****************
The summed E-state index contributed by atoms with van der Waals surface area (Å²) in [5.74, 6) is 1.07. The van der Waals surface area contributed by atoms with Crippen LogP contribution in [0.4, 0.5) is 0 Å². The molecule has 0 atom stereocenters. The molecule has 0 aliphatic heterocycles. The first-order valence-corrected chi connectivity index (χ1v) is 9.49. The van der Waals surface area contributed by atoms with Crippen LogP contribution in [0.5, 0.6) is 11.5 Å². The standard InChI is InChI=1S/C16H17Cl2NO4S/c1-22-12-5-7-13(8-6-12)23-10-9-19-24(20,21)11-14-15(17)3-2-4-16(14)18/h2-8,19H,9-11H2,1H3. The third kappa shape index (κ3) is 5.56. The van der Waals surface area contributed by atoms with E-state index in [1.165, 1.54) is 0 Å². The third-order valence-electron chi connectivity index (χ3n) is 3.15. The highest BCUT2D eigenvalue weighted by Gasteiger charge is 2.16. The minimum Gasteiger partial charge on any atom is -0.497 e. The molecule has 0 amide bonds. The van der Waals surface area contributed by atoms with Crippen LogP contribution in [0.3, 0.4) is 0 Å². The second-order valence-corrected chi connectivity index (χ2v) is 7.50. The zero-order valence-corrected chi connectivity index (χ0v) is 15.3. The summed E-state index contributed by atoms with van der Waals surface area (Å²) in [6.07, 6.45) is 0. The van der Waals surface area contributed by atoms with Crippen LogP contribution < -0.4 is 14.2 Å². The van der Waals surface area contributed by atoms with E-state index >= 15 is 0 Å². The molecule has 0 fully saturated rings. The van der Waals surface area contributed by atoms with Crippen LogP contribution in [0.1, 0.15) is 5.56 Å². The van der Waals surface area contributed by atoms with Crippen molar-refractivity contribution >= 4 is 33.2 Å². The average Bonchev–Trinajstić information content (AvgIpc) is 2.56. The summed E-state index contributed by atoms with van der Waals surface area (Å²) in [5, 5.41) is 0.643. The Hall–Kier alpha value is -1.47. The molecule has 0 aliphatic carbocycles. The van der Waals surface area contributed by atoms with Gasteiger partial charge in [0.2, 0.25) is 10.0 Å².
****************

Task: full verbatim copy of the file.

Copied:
The summed E-state index contributed by atoms with van der Waals surface area (Å²) in [5.74, 6) is 1.07. The van der Waals surface area contributed by atoms with Crippen LogP contribution in [0.4, 0.5) is 0 Å². The molecule has 0 atom stereocenters. The molecule has 0 aliphatic heterocycles. The first-order valence-corrected chi connectivity index (χ1v) is 9.49. The van der Waals surface area contributed by atoms with Crippen LogP contribution in [0.5, 0.6) is 11.5 Å². The standard InChI is InChI=1S/C16H17Cl2NO4S/c1-22-12-5-7-13(8-6-12)23-10-9-19-24(20,21)11-14-15(17)3-2-4-16(14)18/h2-8,19H,9-11H2,1H3. The third kappa shape index (κ3) is 5.56. The van der Waals surface area contributed by atoms with E-state index in [1.165, 1.54) is 0 Å². The third-order valence-electron chi connectivity index (χ3n) is 3.15. The highest BCUT2D eigenvalue weighted by Gasteiger charge is 2.16. The minimum Gasteiger partial charge on any atom is -0.497 e. The molecule has 0 amide bonds. The van der Waals surface area contributed by atoms with Crippen LogP contribution in [0.3, 0.4) is 0 Å². The second-order valence-corrected chi connectivity index (χ2v) is 7.50. The zero-order valence-corrected chi connectivity index (χ0v) is 15.3. The summed E-state index contributed by atoms with van der Waals surface area (Å²) in [6.07, 6.45) is 0. The van der Waals surface area contributed by atoms with Crippen LogP contribution < -0.4 is 14.2 Å². The van der Waals surface area contributed by atoms with E-state index >= 15 is 0 Å². The molecule has 0 fully saturated rings. The van der Waals surface area contributed by atoms with Crippen LogP contribution in [0.1, 0.15) is 5.56 Å². The van der Waals surface area contributed by atoms with Crippen molar-refractivity contribution >= 4 is 33.2 Å². The average Bonchev–Trinajstić information content (AvgIpc) is 2.56. The summed E-state index contributed by atoms with van der Waals surface area (Å²) in [5, 5.41) is 0.643. The Hall–Kier alpha value is -1.47. The molecule has 0 aliphatic carbocycles. The van der Waals surface area contributed by atoms with Gasteiger partial charge in [0.2, 0.25) is 10.0 Å².